Tokyo Folklore

Five dark legends from the capital of Japan

Despite its reputation as a high tech city of the future, Tokyo still possesses a rich and fascinating body of folklore gained through centuries of history. The following are five of the most popular legends with enduring links to the city today:


The most famous appearance of this classic folk-monster can be found in Lafcadio Hearn's Kaidan. In this version, a merchant making his way through the Akasaka area at night encounters a handsomely dressed young woman, weeping by the side of a deep moat. Afraid that she might be about to drown herself, the traveller stops and tries to comfort her, only to find himself staring into an empty, featureless face.

In a jump-scare moment reminiscent of horror films today, nopperabo stories from all over Japan almost always end with the terrified merchant running home to his wife or into the arms of a passerby, only for that person's face to also suddenly disappear!


Originating in the Edo Period red-light district of Yoshiwara near modern-day Asakusa, the Kejoro appears from behind to be an attractive young woman wearing the garish kimono of a courtesan. When would-be customers call out to her, however, she turns and reveals herself to be a creature made entirely of hair. Folklorists have offered a number of possible interpretations, from a warning about the dangers of syphilis to the practice of shinjutate (standing one's true heart) in which a courtesan marks her body in some way as a rejection of all clients but one. This often involved cutting off one's hair, and at least in spoken-word tales is almost always a precursor to tragedy or abandonment.

The mysteries of Honjo

Now incorporated into Tokyo's Sumida Ward, Honjo was once a desolate corner of old Edo, covered with vast fields, with only a few scattered houses and mostly unlit at night.

Beginning as a series of unconnected urban legends, the Seven Mysteries of Honjo (seven being purely nominal) evolved into a popular topic for rakugo stories, spawning the 1937 film Honjo Nanafushigi and even a remake twenty years later. The stories themselves range from the outlandish (a giant hairy foot appears in a house, demanding to be washed) to the surprisingly tame (leaves do not fall from a particular tree), but the most effective stories deal with ill-advised shortcuts and ghostly encounters. The "Sending-Off Lantern" is a phantom light or will-o-the-wisp that appears to lost travellers and leads them off the path, before winking out and leaving them in darkness, while the "Following Wood-Clapper" pursues street-walkers, mimicking their footsteps and drawing closer as they begin to panic.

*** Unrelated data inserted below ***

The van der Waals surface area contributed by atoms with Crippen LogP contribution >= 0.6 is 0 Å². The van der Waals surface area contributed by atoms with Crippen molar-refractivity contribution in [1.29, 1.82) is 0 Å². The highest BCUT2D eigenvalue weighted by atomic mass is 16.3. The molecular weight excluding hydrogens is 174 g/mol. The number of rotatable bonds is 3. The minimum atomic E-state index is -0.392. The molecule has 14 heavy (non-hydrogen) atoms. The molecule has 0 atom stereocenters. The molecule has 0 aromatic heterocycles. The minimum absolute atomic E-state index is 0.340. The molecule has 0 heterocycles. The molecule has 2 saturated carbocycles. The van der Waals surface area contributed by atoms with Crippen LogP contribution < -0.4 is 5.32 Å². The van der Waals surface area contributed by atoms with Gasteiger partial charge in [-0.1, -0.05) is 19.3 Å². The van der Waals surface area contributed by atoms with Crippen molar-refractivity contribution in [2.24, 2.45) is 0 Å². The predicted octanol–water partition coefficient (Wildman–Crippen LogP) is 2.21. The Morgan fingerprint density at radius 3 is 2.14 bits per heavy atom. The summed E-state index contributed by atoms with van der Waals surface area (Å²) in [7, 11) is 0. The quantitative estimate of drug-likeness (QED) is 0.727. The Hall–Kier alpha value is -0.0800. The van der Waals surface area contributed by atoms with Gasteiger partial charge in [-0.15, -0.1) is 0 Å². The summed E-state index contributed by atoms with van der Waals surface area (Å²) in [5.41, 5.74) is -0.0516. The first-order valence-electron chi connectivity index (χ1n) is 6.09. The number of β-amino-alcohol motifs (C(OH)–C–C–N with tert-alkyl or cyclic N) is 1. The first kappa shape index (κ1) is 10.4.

Today, visitors to Sumida Ward can take part in supernatural walking tours, buy manju in the shape of the seven wonders and even read some of the stories on maps and plaques.

Yotsuya Kaidan

Of all Japanese ghost stories, perhaps the most famous and influential is this kabuki play, first staged in 1825 as the Tokaido Yotsuya Kaidan. In its tangled story, Oiwa, the wife of a murderous samurai is tricked by a rival into taking a disfiguring poison disguised as a skin cream. Hideously deformed and abandoned by her husband, she is driven mad with anguish and accidentally kills herself, only to return and wreak a terrible revenge on the ones that wronged her and their families.

While the supernatural had previously been the preserve of rather stiff tales about distant nobles, the Yotsuya Kaidan became a sensation by bringing it for the first time into the homes and everyday surroundings of common city dwellers.

A tombstone to Oiwa can be found today at Myogyo-ji Temple, close to the spot where she was supposedly buried. Much like Shakespeare's Macbeth, productions of the story are said to bring a risk of misfortune, leading to a tradition of directors and principle actors visiting the grave to ask Oiwa's blessing.

Taira no Masakado

One of the most extraordinary characters from the Heian Period, Masakado was a landowner and warrior chief from the Kanto region who rose in rebellion, seizing several territories and proclaiming himself Shinno, or new emperor, until he was killed in battle and his head carried to Kyoto in 940 AD. According to legend, the head refused to lie still and leapt into the air, landing near a shrine in the expanse of fen and marsh that would one day become Tokyo. Here the head was buried, and as the city grew around the grave, so too did tales of his supernatural powers both before and after death.

Today, the grave of Masakado lies within a small square garden in the heart of Tokyo's Otemachi financial district, where smartly-dressed salarymen and women can often be seen praying to the long-dead rebel. Neighboring offices are said to have taken various steps to placate his spirit, with one bank going so far as to open an account in his name.